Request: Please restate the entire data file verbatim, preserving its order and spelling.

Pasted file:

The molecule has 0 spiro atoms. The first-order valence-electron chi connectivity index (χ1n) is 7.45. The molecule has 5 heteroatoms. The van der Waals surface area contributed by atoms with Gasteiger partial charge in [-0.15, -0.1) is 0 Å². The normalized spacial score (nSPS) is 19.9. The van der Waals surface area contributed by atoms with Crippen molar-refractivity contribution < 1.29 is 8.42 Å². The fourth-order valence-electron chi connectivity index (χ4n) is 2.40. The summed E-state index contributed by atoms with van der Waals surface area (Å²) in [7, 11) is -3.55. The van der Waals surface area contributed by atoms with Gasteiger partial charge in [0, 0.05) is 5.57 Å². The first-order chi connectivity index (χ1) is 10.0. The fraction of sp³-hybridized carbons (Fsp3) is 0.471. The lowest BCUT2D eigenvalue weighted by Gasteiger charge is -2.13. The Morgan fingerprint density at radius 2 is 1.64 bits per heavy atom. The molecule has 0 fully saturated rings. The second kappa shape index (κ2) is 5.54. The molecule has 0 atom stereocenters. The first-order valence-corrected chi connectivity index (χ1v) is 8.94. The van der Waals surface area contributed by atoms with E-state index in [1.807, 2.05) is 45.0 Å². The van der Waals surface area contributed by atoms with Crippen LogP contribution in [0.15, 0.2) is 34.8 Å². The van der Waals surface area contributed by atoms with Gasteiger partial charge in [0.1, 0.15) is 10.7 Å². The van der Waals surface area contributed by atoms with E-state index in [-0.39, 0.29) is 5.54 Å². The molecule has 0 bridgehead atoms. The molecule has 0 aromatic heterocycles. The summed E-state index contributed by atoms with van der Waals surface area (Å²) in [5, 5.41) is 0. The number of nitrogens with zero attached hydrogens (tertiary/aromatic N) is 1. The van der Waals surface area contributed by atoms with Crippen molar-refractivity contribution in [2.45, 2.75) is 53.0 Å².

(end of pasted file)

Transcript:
The molecule has 0 spiro atoms. The first-order valence-electron chi connectivity index (χ1n) is 7.45. The molecule has 5 heteroatoms. The van der Waals surface area contributed by atoms with Gasteiger partial charge in [-0.15, -0.1) is 0 Å². The normalized spacial score (nSPS) is 19.9. The van der Waals surface area contributed by atoms with Crippen molar-refractivity contribution < 1.29 is 8.42 Å². The fourth-order valence-electron chi connectivity index (χ4n) is 2.40. The summed E-state index contributed by atoms with van der Waals surface area (Å²) in [7, 11) is -3.55. The van der Waals surface area contributed by atoms with Gasteiger partial charge in [0, 0.05) is 5.57 Å². The first-order chi connectivity index (χ1) is 10.0. The fraction of sp³-hybridized carbons (Fsp3) is 0.471. The lowest BCUT2D eigenvalue weighted by Gasteiger charge is -2.13. The Morgan fingerprint density at radius 2 is 1.64 bits per heavy atom. The molecule has 0 fully saturated rings. The second kappa shape index (κ2) is 5.54. The molecule has 0 atom stereocenters. The first-order valence-corrected chi connectivity index (χ1v) is 8.94. The van der Waals surface area contributed by atoms with E-state index in [1.807, 2.05) is 45.0 Å². The van der Waals surface area contributed by atoms with Crippen LogP contribution in [0.15, 0.2) is 34.8 Å². The van der Waals surface area contributed by atoms with Gasteiger partial charge in [0.1, 0.15) is 10.7 Å². The van der Waals surface area contributed by atoms with E-state index in [-0.39, 0.29) is 5.54 Å². The molecule has 0 bridgehead atoms. The molecule has 0 aromatic heterocycles. The summed E-state index contributed by atoms with van der Waals surface area (Å²) in [5, 5.41) is 0. The number of nitrogens with zero attached hydrogens (tertiary/aromatic N) is 1. The van der Waals surface area contributed by atoms with Crippen molar-refractivity contribution in [2.45, 2.75) is 53.0 Å².